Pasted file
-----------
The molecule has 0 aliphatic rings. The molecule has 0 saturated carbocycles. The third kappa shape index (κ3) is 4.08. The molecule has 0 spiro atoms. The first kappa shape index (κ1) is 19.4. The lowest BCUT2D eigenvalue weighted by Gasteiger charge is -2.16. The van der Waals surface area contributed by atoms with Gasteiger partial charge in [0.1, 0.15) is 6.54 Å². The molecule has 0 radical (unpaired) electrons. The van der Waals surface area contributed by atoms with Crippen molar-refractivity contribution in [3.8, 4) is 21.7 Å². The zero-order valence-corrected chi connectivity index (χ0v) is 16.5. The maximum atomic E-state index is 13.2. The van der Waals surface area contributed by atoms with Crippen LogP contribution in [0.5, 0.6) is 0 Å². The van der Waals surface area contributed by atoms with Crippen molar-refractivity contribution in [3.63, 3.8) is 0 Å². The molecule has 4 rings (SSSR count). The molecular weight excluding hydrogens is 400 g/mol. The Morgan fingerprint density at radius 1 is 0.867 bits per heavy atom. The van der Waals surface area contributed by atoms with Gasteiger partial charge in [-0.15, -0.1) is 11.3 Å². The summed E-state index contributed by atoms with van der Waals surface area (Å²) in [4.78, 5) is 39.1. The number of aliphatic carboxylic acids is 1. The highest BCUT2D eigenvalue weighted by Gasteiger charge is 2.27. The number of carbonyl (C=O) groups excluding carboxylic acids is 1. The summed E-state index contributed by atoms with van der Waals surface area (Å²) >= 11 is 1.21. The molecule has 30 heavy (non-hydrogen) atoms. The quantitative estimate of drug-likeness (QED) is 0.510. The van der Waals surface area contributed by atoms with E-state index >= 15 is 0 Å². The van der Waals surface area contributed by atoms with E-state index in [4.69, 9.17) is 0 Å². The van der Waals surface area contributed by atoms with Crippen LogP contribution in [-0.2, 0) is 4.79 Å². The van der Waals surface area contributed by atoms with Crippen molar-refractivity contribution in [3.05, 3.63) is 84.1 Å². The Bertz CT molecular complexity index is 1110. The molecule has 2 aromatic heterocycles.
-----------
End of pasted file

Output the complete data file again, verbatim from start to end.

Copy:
The molecule has 0 aliphatic rings. The molecule has 0 saturated carbocycles. The third kappa shape index (κ3) is 4.08. The molecule has 0 spiro atoms. The first kappa shape index (κ1) is 19.4. The lowest BCUT2D eigenvalue weighted by Gasteiger charge is -2.16. The van der Waals surface area contributed by atoms with Gasteiger partial charge in [0.1, 0.15) is 6.54 Å². The molecule has 0 radical (unpaired) electrons. The van der Waals surface area contributed by atoms with Crippen molar-refractivity contribution in [3.8, 4) is 21.7 Å². The zero-order valence-corrected chi connectivity index (χ0v) is 16.5. The maximum atomic E-state index is 13.2. The van der Waals surface area contributed by atoms with Crippen LogP contribution in [0.5, 0.6) is 0 Å². The van der Waals surface area contributed by atoms with Crippen molar-refractivity contribution in [3.63, 3.8) is 0 Å². The molecule has 4 rings (SSSR count). The molecular weight excluding hydrogens is 400 g/mol. The Morgan fingerprint density at radius 1 is 0.867 bits per heavy atom. The van der Waals surface area contributed by atoms with Gasteiger partial charge in [-0.15, -0.1) is 11.3 Å². The summed E-state index contributed by atoms with van der Waals surface area (Å²) in [4.78, 5) is 39.1. The number of aliphatic carboxylic acids is 1. The highest BCUT2D eigenvalue weighted by Gasteiger charge is 2.27. The number of carbonyl (C=O) groups excluding carboxylic acids is 1. The summed E-state index contributed by atoms with van der Waals surface area (Å²) >= 11 is 1.21. The molecule has 30 heavy (non-hydrogen) atoms. The quantitative estimate of drug-likeness (QED) is 0.510. The van der Waals surface area contributed by atoms with E-state index >= 15 is 0 Å². The van der Waals surface area contributed by atoms with E-state index in [4.69, 9.17) is 0 Å². The van der Waals surface area contributed by atoms with Crippen LogP contribution in [-0.2, 0) is 4.79 Å². The van der Waals surface area contributed by atoms with Crippen molar-refractivity contribution in [3.05, 3.63) is 84.1 Å². The Bertz CT molecular complexity index is 1110. The molecule has 2 aromatic heterocycles.